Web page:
Before I left for Enterprise Connect this week, I had completed nearly a dozen pre-briefings and tweeted that I expected to see themes including cloud, collaboration, interoperability, mobility, SMB, social, and video. All those topics have been covered and re-covered — and they have often overlapped. As I attended sessions, visited vendors on the floor, and met on-on-one with unified communications and collaboration (UC&C) vendors and service providers, I heard echoes of my late 2008 report, “The Broad Opportunities In Managed Services,” where I highlighted tight credit, rapid technology change, and uncertain business volumes with creating unique opportunities for managed services from onsite management through the then new concept of software-as-a-service (SaaS). This brought cloud and as-a-Service topics to the front of almost every conversation and announcement. Vendors are pursuing this opportunity that we continue to see growing in our surveys, with only 3% of IT buyers in North America and Europe reporting that they currently deploy or manage their unified communications in an as-a-service model; but 23% are interested in doing so in the future.* Vendors from CallTower to AT&T (although neither was at the show) are offering services, and several new cloud announcements were made at the show.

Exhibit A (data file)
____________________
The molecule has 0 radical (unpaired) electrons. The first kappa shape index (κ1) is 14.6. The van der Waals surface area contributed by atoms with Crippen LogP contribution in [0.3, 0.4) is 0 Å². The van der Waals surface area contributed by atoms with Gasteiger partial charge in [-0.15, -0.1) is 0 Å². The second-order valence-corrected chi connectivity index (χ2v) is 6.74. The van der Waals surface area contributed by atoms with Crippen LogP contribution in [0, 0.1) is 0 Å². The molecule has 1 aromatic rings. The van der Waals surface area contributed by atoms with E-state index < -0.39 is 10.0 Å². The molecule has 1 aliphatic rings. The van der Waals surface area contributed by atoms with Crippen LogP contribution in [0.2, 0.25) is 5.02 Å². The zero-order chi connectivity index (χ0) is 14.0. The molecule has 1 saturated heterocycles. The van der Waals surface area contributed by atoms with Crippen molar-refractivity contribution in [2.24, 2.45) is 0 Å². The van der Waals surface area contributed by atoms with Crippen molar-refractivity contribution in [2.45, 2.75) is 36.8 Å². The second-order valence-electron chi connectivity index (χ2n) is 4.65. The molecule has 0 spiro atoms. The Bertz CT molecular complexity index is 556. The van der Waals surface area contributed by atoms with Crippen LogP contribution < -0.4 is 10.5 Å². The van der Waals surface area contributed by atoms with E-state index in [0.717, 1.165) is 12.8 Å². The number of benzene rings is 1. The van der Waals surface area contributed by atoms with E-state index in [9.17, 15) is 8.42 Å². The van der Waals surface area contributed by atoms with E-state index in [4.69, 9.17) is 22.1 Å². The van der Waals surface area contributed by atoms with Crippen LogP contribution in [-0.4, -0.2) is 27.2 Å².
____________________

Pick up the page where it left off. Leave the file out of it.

In my discussions with Farooq Muzaffar, Verizon Business vice president of enterprise network and communications solutions, about the company’s UC&CaaS announcement, he talked about the flexibility of the Cisco Hosted Collaboration Solution (HCS) service platform to deliver unique service packages to customers — as well as the company’s ability to bring together network services from Verizon Business and Verizon Wireless to optimize/harmonize experiences for end users delivered from multiple networks and service platforms to various wired and wireless endpoints.

Global Crossing also made an announcement of cloud services — Global-Crossing-Communications-as-a-Service (CaaS). In my discussions with Global Crossing in December as it planned the rollout of the service, I learned that its global network reach and uCommand customer portal, which provides deep access to account and service management capabilities, are on target to address customer requirements head-on.

Mark Straton, SVP of product marketing at Siemens, briefed me on the company’s announcement of new OpenScale Cloud Services, and he stressed the requirement for robust infrastructure (the company runs two pairs of redundant data centers on different continents) and reliable network connectivity. Siemens has built browser-based processes to order, managing these cloud services and delivering the full suite of services — including conferencing and collaboration based on their recent acquisition of FastViewer — to connected users around the world.

In his keynote, Arthur Filip, vice president and general manager of HP's technology consulting business,took cloud in stride, painting it as a logical extension of the hot market trend of the 1970s: mainframe and time-share services from centralized computing platforms. When I spoke to a group of HP leaders including Manfred Arndt, a distinguished UC&C technologist, they highlighted the interest and attraction to managed, hosted, and as-a-service models for all types of collaboration. HP offers a portfolio of HP and partner capabilities that can deliver total cost of ownership (TCO) optimization with reliable delivery of 99.999% availability of services.